The initial shortage of Catholic priests in the Netherlands resulted in increased pastoral activity of religious clergy, among whom Jesuits formed a considerable minority, coming to represent between 10 and 15 percent of all the Dutch clergy in the 1600-1650 period. Conflicts arose between these and the apostolic vicars and the secular clergy In 1629, the priests were 321, 250 secular and 71 religious, with Jesuits at 34 forming almost half of the religious. By the middle of the 17th century the secular priests were 442, the religious 142, of whom 62 were Jesuits.
The fifth apostolic vicar of the Dutch Mission, Petrus Codde, was appointed in 1688. In 1691, the Jesuits accused him of favouring the Jansenistheresy.Pope Innocent XII appointed a commission of cardinals to investigate the accusations against Codde. The commission concluded that the accusations were groundless.
In 1700, Pope Clement XI, summoned Codde to Rome to participate in the Jubilee Year, whereupon a second commission was appointed to try Codde. The result of this second proceeding was again acquittal. However, in 1701 Clement XI decided to suspend Codde and appoint a successor. The church in Utrecht refused to accept the replacement and Codde continued in office until 1703, when he resigned.
After Codde's resignation, the Diocese of Utrecht elected Cornelius Steenoven (nl) as bishop. After consultation with both canon lawyers and theologians in France and Germany, Dominique Marie Varlet, a Roman Catholic Bishop of the French Oratorian Society of Foreign Missions, consecrated Steenoven as a bishop without a papal mandate. What had been de jure autonomous became de facto an independent Catholic church. Steenoven appointed and ordained bishops to the sees of Deventer, Haarlem and Groningen. Although the pope was notified of all proceedings, the Holy See still regarded these dioceses as vacant due to papal permission not being sought. The pope, therefore, continued to appoint apostolic vicars for the Netherlands. Steenoven and the other bishops were excommunicated and thus began the Old Catholic Church in the Netherlands.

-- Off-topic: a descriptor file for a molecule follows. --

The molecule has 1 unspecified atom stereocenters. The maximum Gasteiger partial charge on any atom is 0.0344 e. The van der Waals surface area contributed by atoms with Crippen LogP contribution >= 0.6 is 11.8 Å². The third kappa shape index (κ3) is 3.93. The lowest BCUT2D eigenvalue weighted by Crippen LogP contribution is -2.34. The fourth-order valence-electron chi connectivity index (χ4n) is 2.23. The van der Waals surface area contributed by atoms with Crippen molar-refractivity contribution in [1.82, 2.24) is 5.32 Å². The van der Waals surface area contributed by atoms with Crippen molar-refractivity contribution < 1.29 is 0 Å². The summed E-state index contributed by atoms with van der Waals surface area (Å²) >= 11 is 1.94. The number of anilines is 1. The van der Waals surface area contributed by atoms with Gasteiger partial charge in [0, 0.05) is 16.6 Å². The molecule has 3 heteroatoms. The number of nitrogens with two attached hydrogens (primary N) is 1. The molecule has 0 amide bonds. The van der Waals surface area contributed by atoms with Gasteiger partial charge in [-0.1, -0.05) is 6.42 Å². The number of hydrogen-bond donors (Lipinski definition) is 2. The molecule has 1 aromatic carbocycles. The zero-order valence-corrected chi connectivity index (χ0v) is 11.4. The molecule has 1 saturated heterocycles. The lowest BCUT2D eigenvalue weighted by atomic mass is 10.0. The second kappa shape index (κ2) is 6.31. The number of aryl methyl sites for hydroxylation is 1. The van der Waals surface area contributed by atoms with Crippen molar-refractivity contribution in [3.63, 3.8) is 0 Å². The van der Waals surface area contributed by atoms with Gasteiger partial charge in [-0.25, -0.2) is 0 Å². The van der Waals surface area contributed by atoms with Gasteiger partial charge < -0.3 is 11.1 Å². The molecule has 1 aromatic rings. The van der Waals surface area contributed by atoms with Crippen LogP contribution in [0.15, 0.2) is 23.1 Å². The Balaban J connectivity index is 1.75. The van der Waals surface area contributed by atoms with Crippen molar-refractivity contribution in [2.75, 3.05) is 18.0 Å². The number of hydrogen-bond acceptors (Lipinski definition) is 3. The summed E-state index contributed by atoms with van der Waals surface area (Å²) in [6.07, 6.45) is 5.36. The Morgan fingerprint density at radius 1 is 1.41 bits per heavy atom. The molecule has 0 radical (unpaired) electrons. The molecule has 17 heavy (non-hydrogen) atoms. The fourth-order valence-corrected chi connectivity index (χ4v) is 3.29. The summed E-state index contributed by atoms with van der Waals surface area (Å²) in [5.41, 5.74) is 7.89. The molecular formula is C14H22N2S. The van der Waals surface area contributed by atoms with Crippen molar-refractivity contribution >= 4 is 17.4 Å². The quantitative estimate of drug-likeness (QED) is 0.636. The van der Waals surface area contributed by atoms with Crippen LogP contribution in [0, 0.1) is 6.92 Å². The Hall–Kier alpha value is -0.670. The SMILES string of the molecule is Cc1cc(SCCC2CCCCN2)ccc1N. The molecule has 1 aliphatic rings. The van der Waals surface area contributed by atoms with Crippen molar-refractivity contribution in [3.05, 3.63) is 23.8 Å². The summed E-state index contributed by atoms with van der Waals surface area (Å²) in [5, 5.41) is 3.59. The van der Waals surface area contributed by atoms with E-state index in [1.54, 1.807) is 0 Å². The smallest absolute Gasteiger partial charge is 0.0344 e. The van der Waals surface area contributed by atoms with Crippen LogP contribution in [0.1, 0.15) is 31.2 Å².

While the religious clergy remained loyal to Rome, three quarters of the secular clergy at first followed Codde, but by 1706 over two thirds of these returned to the Roman allegiance. Of the laity, the overwhelming majority sided with Rome. Thus most Dutch Catholics remained in full communion with the pope and with the apostolic vicars appointed by him. However, due to prevailing anti-papal feeling among the powerful Dutch Calvinists, the Church of Utrecht was tolerated and even praised by the government of the Dutch Republic.